Macedonia Backgrounder

- and the Americans in Aracinovo



Scott Taylor  


TETOVO, Macedonia - August 09, 2001

As international envoys and Macedonian government officials try to hammer out a last-minute peace deal in the holiday resort Ohrid, fighting and violence continues to escalate across the country. On Wednesday, the ethnic-Albanian rebels (UCK) mounted a major offensive to cut the main highway between the capital of Skopje and the city of Tetovo.

After suffering heavy casualties - 10 dead and 14 wounded in an ambush - Macedonian Security forces battled throughout the night to regain control of this vital route. Helicopter gunships pounded rebel villages and armoured columns inched their way up steep mountain paths to engage the UCK. By Thursday morning the highway was proclaimed secure, but a handful of still smoldering vehicles bore stark testimony to the violence of the previous day's attacks.

Angered by the news of the initial ambush, mobs of Macedonian citizens took to the streets to ransack ethnic-Albanian shops in Skopje. This action then prompted Albanians to unleash an indiscriminant fusillade of small arms fire into the Macedonian suburbs of Tetovo. "As the peace talks stall, this cycle of hatred is gaining momentum and we are plunging head first into civil war," said Vojce Stojkoski, a 47-year-old ethnic-Bulgarian contractor based in Tetovo. "Even if the politicians sign an agreement, I don't believe either side can be prevented from continuing the violence."


The motives behind the fighting

When this conflict first erupted in March, the stated objective of the Albanian minority leaders was to achieve "increased autonomy" through "revisions to the Macedonian constitution". However, after five months of successful military action, the Albanians have gained virtual control of 30% of Macedonian territory. Hard-line Albanian leaders are now dealing from a position of strength at the Ohrid talks, and many of their followers feel that outright autonomy is now possible.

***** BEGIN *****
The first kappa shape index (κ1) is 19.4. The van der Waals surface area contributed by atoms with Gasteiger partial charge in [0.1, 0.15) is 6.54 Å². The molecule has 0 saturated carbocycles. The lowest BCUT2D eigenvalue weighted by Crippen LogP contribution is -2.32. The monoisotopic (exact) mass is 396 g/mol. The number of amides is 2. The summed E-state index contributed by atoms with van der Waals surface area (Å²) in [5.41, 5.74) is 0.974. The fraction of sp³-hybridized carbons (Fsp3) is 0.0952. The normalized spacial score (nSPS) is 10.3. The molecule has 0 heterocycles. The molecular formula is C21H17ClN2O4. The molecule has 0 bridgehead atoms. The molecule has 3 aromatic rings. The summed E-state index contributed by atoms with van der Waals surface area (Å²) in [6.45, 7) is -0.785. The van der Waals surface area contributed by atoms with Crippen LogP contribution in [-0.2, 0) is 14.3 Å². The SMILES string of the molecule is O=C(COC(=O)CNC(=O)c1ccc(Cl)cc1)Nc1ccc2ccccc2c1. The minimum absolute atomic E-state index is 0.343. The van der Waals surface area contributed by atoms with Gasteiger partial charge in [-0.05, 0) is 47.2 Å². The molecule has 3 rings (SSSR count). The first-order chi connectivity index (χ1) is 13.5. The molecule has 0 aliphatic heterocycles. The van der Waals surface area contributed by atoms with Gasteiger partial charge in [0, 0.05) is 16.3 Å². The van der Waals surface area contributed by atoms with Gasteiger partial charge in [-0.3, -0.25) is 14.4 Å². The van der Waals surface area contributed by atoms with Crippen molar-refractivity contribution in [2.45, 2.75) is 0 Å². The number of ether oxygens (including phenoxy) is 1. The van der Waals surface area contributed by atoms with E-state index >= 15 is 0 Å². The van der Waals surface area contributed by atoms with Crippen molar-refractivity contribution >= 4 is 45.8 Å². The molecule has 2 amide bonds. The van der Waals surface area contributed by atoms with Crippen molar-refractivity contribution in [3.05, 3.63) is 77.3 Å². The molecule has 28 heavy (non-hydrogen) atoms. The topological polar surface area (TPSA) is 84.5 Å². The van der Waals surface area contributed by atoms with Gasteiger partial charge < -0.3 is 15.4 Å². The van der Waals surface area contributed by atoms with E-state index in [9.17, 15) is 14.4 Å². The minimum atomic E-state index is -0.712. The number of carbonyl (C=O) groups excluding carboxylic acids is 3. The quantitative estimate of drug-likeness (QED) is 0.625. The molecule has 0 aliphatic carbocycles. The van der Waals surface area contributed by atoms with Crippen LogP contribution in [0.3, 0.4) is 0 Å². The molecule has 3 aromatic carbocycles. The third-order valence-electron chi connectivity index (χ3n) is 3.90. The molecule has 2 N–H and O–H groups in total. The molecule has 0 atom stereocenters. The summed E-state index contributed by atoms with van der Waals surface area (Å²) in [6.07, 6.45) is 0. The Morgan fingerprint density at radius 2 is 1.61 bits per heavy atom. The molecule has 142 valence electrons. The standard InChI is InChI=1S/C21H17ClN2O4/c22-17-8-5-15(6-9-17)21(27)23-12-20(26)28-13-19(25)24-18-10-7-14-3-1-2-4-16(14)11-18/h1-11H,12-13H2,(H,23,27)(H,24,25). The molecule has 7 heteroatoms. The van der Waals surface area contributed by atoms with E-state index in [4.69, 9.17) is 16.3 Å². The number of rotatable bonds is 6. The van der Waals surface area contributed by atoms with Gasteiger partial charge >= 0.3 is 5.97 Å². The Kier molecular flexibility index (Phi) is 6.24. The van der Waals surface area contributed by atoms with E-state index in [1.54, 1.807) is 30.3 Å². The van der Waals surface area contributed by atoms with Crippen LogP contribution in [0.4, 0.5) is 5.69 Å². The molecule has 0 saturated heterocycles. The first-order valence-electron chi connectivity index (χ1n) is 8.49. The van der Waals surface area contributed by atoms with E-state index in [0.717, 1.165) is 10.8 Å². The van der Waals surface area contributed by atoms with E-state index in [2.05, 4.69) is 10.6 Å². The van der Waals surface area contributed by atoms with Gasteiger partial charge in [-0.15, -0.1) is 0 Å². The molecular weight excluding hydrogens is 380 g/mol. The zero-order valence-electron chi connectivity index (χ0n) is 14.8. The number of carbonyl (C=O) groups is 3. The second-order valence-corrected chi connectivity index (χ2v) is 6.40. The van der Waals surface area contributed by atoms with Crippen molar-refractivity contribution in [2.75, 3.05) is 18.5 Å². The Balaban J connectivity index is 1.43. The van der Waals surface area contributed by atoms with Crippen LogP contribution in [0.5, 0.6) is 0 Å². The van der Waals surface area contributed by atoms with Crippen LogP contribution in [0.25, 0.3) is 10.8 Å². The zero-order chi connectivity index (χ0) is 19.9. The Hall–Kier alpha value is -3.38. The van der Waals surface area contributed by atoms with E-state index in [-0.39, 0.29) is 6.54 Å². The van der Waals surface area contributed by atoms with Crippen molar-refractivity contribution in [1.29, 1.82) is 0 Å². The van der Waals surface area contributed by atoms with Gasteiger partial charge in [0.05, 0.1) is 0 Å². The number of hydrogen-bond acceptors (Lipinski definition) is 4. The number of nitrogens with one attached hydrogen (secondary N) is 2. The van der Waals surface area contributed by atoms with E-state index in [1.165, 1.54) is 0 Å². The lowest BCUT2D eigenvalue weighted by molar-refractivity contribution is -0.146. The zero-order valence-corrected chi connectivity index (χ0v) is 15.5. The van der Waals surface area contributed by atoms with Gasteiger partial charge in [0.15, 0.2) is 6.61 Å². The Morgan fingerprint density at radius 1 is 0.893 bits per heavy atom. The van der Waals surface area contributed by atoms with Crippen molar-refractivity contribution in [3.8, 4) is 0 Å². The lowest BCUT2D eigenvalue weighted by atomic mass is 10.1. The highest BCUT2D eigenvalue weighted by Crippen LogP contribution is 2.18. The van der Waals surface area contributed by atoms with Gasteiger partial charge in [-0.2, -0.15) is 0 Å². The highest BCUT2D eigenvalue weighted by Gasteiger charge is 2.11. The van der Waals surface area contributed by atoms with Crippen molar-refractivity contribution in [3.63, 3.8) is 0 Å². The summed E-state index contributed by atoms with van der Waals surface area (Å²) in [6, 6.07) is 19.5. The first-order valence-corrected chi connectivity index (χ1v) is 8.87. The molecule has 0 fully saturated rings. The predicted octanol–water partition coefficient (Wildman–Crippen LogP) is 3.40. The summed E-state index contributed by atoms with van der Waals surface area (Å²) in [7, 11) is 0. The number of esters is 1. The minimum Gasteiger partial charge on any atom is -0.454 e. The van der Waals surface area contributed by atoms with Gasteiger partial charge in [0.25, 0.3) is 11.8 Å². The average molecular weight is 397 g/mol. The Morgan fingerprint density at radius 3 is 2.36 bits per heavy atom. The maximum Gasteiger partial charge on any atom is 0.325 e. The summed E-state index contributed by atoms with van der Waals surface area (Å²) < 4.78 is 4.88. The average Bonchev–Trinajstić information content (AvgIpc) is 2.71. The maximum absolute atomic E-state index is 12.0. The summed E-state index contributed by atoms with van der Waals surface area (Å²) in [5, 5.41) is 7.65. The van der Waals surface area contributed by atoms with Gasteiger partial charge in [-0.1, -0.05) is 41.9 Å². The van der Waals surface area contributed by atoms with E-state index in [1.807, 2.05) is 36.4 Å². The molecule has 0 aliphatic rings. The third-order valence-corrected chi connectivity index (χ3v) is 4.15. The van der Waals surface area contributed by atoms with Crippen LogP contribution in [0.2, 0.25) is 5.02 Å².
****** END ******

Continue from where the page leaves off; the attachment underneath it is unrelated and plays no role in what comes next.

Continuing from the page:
Arta Gylanize, a 38-year-old political assistant with the Albanian Democratic Party said she hoped her leader, Arben Djaferi, would refuse to sign the agreement. "This land was once all part of Greater Albania and we should not have to live under Macedonians," said Gylanize.

Over the last few weeks, the Macedonian government has conceded to nearly all of the major ethnic-Albanian reforms proposed at Ohrid, and this has drawn severe criticism from the Slavic majority. The complex arrangement proposed to recognize Albanian as an official language in regions of Macedonia where they "constitute over 20% of the population" has been denounced as "unworkable" in the local press.

However, in response to the decision to recruit 1000 ethnic-Albanian police, the Macedonian police reacted violently. Following a drunken rampage at a local pub in Tetovo, the Macedonian Police who created the destruction were unrepentant. "How are we supposed to react to the news that we will be serving alongside the same criminals that we've been fighting for months?" said Rade Jolevski, a 22-year-old police reservist in Tetovo. "How do we justify this to our dead comrades?"

President Boris Trjkovski is regarded as the Macedonian moderate who is pursuing a policy of appeasement, while Prime Minister Ljubo Georgievski, from the same ruling Unity Party, has emerged as the hard-line nationalist. Macedonian extremists have now organized a paramilitary movement called the Lions, and they are echoing Georgievski's call for a military victory prior to any appeasement measures.